The 50-year-old head coach is the ultimate grinder, and has definitely put in the time. Ask anyone who knows the former University of Northern Iowa Panther, and they’ll point out two things: His love for the game of basketball and how he never gives up on his dreams.

That dedication was never more apparent than at Thursday’s press conference. When asked how he celebrated his new job, Nurse was fairly tame. Besides a trip to England with his son Noah last week, he kept it pretty simple.

“There wasn’t much celebration,” Nurse said. “(I called) the people that are close to (me) and then things start coming at you pretty quick.”

The former Grand View University head coach was an assistant with the Raptors for five years before his promotion. Anticipation of an announcement grew over recent weeks, and it was nothing his friends and family didn’t already expect.

Nurse’s former teammate, Brian David, who in 1985 helped Nurse bring Kuemper its only state basketball title, knew this day was bound to come.

“I was absolutely thrilled for him. I couldn’t be happier,” David said in a phone interview Thursday. “It couldn’t have happened to a more well deserving guy.”

The former Knight stays in close contact with his lifelong friend. For Nurse’s 50th birthday last summer, the pair traveled to Chicago, where they took in an array of baseball games at Wrigley Field. They’ve stayed close throughout the years. Naturally, Nurse’s success didn’t come as a surprise. He saw the inklings of a special mind some 30 years ago on the hardwood in Carroll.

“I think I realized it very early on because he was so passionate about it,” said David, who went on from Kuemper to play for the University of Arizona Wildcats. “He was willing to stay with it, he cared so much about basketball. He’s put in his time.”

Though David is now director of sales at Ingram Content group, a publishing company in Nashville, Tennessee, he still tries to keep a pulse on Carroll. This week’s news is sure to give a jolt to the sports-crazy city, he said.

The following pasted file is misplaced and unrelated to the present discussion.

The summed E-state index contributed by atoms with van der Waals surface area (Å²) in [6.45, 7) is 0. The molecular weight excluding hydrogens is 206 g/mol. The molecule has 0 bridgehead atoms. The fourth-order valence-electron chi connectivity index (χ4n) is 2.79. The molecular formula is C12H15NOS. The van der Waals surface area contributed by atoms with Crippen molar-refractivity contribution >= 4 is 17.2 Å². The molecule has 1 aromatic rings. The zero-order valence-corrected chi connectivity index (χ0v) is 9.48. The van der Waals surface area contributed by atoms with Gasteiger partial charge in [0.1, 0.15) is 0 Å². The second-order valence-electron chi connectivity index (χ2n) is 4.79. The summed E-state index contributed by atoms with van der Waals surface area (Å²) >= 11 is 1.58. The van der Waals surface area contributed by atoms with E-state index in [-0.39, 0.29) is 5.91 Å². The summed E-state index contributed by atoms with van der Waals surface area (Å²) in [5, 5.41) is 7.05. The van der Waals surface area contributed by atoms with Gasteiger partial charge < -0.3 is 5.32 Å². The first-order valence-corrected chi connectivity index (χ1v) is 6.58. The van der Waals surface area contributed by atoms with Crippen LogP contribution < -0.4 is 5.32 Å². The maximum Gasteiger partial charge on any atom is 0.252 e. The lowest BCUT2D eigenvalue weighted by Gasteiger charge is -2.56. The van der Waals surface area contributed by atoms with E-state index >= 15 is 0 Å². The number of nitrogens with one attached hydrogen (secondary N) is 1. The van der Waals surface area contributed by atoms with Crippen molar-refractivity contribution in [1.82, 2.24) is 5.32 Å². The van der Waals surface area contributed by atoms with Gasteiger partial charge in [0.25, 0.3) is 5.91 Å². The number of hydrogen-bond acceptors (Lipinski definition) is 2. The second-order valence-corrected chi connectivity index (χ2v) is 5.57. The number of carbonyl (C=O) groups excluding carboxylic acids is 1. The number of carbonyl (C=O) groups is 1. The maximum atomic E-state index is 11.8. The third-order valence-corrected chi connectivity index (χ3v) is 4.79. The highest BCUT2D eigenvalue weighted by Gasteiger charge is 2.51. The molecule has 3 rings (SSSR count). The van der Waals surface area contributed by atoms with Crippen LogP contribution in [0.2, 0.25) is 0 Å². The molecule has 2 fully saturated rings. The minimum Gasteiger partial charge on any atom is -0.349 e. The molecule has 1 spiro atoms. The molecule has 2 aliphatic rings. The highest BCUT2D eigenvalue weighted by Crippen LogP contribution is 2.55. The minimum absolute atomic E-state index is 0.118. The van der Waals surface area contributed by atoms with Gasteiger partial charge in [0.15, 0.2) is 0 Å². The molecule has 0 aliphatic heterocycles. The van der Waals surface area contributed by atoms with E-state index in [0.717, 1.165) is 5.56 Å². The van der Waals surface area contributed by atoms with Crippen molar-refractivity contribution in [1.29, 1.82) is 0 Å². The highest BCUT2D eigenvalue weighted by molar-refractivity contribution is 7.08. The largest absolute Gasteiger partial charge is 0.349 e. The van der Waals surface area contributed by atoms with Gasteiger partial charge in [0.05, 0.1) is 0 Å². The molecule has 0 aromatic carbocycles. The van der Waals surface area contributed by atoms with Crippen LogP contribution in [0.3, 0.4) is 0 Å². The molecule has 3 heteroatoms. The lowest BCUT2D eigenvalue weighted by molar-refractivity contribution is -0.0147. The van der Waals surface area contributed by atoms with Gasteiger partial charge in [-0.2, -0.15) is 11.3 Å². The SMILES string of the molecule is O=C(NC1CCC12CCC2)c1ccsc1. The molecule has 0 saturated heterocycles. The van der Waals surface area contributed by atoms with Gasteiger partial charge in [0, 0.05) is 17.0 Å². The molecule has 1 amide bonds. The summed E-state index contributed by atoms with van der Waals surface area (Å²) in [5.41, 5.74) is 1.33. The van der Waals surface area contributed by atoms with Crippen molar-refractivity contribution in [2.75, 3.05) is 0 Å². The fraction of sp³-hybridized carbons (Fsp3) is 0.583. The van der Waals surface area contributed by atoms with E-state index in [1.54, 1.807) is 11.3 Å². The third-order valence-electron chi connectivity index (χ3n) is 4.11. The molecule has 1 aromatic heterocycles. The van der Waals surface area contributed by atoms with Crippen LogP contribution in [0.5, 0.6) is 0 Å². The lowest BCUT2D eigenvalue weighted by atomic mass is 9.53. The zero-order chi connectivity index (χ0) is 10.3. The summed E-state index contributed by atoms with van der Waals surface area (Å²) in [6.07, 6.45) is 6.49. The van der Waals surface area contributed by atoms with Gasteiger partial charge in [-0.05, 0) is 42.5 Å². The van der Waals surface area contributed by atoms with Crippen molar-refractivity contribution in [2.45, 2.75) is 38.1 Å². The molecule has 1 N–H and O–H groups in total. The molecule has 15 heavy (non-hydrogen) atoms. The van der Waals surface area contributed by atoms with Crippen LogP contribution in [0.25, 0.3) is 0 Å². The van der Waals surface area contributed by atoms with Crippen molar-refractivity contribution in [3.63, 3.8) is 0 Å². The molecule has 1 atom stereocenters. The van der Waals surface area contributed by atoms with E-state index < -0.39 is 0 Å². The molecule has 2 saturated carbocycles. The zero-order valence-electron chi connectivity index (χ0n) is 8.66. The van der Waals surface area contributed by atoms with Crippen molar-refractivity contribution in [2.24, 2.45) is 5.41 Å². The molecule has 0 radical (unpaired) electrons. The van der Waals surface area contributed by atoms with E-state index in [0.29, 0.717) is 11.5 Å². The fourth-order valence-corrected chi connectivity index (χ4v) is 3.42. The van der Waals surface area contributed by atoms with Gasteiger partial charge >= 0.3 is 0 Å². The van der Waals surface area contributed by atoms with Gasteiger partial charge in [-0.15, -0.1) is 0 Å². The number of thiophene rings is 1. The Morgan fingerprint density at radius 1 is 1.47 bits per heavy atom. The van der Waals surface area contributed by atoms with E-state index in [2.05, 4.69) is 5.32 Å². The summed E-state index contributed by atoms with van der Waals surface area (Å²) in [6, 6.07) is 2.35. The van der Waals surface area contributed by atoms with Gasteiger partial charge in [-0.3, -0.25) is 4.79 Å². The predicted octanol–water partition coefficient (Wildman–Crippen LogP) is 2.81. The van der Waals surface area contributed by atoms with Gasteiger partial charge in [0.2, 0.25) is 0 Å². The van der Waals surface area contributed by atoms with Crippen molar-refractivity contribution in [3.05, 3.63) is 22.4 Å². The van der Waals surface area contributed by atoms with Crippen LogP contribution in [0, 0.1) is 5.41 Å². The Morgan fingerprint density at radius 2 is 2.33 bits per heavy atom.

“I think it means a lot. The entire community is going to be proud,” the former KHS all-time leading scorer said. “I told everyone I could, he will get an NBA head-coach job soon.”

Nurse’s Iowa roots have never wavered as he’s climbed the coaching ladder. He’s still humble even when he returns to Carroll for class reunions.

Retired Kuemper Athletic Director Dan Balk ran into Nurse a few years back.

“I thought it was so great he made it a point to talk to every person and every faculty member,” Balk said. “Not a lot of people do that. He’s a very unique person.”

Balk was AD in Carroll for 16 years, and remembers the Knights’ magical ride to the state championship well. Nurse’s knack for success has stayed with him for more than 30 years, and Balk doesn’t see it disappearing anytime soon.

“He was long-overdue for a head-coaching job. I was shocked that he hadn’t been chosen yet, even at the college level,” Balk said. “I have great appreciation for his ability (to coach). If he has the personnel, I think he’ll do great things.”

Though Nurse is now in an elite club with only 29 other NBA head-coach members, awaiting hundreds of media requests per year, heavy TV time and essentially being given the keys to the organization, David expects him to stay as humble as he’s been for the past 50 years. Even in his press conference, Nurse was more appreciative than boastful, outside of putting his analytic mind on display. He’s as well-rounded as they come, his friend said.

“Nick was the point guard, he was ‘Mr. Iowa,’” David said. “He was involved in all sports. He was a leader.

“This isn’t going to change him. Nick’s going to be Nick. He’ll always be who he is.”

Nurse’s role as a point guard and as a sharpshooter (he holds the UNI record for highest career 3-point percentage) has meshed well with the coaching profession, David feels.

“(Point guards) get it. They are the coach on the floor,” his friend said. “And I think that’s why it translates so well to coaching.

“I wish him the utmost success,” David continued. “I look forward to seeing him on the sidelines as an NBA head coach. That just rolls off the tongue, doesn’t it?”